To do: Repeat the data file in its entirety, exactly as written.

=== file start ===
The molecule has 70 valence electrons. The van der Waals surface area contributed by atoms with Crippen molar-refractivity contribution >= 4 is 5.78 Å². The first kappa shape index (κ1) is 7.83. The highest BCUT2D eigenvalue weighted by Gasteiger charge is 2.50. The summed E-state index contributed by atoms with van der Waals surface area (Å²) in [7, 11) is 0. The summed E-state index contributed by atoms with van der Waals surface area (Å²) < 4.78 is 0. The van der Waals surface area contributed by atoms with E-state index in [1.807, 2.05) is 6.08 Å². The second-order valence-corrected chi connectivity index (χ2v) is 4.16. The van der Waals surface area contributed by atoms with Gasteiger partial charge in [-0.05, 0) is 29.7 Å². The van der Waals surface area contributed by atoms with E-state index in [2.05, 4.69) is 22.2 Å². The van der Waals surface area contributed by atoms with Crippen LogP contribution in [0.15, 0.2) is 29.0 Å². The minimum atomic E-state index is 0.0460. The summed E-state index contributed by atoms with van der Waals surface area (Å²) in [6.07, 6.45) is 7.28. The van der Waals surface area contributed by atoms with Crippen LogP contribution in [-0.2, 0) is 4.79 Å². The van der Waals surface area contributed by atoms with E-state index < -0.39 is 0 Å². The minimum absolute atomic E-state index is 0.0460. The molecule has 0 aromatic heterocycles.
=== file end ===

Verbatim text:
The molecule has 70 valence electrons. The van der Waals surface area contributed by atoms with Crippen molar-refractivity contribution >= 4 is 5.78 Å². The first kappa shape index (κ1) is 7.83. The highest BCUT2D eigenvalue weighted by Gasteiger charge is 2.50. The summed E-state index contributed by atoms with van der Waals surface area (Å²) in [7, 11) is 0. The summed E-state index contributed by atoms with van der Waals surface area (Å²) < 4.78 is 0. The van der Waals surface area contributed by atoms with E-state index in [1.807, 2.05) is 6.08 Å². The second-order valence-corrected chi connectivity index (χ2v) is 4.16. The van der Waals surface area contributed by atoms with Gasteiger partial charge in [-0.05, 0) is 29.7 Å². The van der Waals surface area contributed by atoms with E-state index in [2.05, 4.69) is 22.2 Å². The van der Waals surface area contributed by atoms with Crippen LogP contribution in [0.15, 0.2) is 29.0 Å². The minimum atomic E-state index is 0.0460. The summed E-state index contributed by atoms with van der Waals surface area (Å²) in [6.07, 6.45) is 7.28. The van der Waals surface area contributed by atoms with Crippen LogP contribution in [-0.2, 0) is 4.79 Å². The van der Waals surface area contributed by atoms with E-state index < -0.39 is 0 Å². The minimum absolute atomic E-state index is 0.0460. The molecule has 0 aromatic heterocycles.